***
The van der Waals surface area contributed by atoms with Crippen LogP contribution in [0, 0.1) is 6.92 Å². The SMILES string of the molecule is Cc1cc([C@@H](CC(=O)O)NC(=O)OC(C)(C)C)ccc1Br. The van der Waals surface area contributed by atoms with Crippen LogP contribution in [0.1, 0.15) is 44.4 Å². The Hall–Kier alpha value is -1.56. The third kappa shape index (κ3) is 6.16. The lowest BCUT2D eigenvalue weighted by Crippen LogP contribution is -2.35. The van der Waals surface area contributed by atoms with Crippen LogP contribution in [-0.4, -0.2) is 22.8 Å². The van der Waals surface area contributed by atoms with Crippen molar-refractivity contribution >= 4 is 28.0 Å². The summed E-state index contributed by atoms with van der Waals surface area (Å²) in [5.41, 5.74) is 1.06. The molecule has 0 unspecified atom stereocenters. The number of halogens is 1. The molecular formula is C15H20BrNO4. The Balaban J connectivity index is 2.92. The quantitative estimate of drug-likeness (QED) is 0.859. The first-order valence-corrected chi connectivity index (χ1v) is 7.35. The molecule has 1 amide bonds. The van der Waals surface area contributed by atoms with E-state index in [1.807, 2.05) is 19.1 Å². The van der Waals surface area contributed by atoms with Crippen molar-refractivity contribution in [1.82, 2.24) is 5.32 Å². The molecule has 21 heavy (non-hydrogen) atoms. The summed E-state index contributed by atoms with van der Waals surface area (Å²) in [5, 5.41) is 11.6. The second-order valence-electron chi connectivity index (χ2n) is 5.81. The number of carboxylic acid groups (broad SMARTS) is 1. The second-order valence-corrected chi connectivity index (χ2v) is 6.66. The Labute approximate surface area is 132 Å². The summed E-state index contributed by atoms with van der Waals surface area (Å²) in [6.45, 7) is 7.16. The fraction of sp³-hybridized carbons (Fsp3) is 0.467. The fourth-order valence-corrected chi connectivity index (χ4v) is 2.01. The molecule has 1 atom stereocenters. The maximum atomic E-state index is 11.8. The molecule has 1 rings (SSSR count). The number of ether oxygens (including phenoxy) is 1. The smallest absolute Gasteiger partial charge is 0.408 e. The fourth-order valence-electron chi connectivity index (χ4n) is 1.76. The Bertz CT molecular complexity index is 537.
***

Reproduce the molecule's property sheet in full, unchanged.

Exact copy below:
The van der Waals surface area contributed by atoms with Crippen LogP contribution in [0, 0.1) is 6.92 Å². The SMILES string of the molecule is Cc1cc([C@@H](CC(=O)O)NC(=O)OC(C)(C)C)ccc1Br. The van der Waals surface area contributed by atoms with Crippen LogP contribution in [0.1, 0.15) is 44.4 Å². The Hall–Kier alpha value is -1.56. The third kappa shape index (κ3) is 6.16. The lowest BCUT2D eigenvalue weighted by Crippen LogP contribution is -2.35. The van der Waals surface area contributed by atoms with Crippen LogP contribution in [-0.4, -0.2) is 22.8 Å². The van der Waals surface area contributed by atoms with Crippen molar-refractivity contribution >= 4 is 28.0 Å². The summed E-state index contributed by atoms with van der Waals surface area (Å²) in [5.41, 5.74) is 1.06. The molecule has 0 unspecified atom stereocenters. The number of halogens is 1. The molecular formula is C15H20BrNO4. The Balaban J connectivity index is 2.92. The quantitative estimate of drug-likeness (QED) is 0.859. The first-order valence-corrected chi connectivity index (χ1v) is 7.35. The molecule has 1 amide bonds. The van der Waals surface area contributed by atoms with E-state index in [1.807, 2.05) is 19.1 Å². The van der Waals surface area contributed by atoms with Crippen molar-refractivity contribution in [1.82, 2.24) is 5.32 Å². The molecule has 21 heavy (non-hydrogen) atoms. The summed E-state index contributed by atoms with van der Waals surface area (Å²) in [5, 5.41) is 11.6. The second-order valence-electron chi connectivity index (χ2n) is 5.81. The number of carboxylic acid groups (broad SMARTS) is 1. The second-order valence-corrected chi connectivity index (χ2v) is 6.66. The Labute approximate surface area is 132 Å². The summed E-state index contributed by atoms with van der Waals surface area (Å²) in [6.45, 7) is 7.16. The fraction of sp³-hybridized carbons (Fsp3) is 0.467. The fourth-order valence-corrected chi connectivity index (χ4v) is 2.01. The molecule has 1 atom stereocenters. The maximum atomic E-state index is 11.8. The molecule has 1 rings (SSSR count). The number of ether oxygens (including phenoxy) is 1. The smallest absolute Gasteiger partial charge is 0.408 e. The fourth-order valence-electron chi connectivity index (χ4n) is 1.76. The Bertz CT molecular complexity index is 537.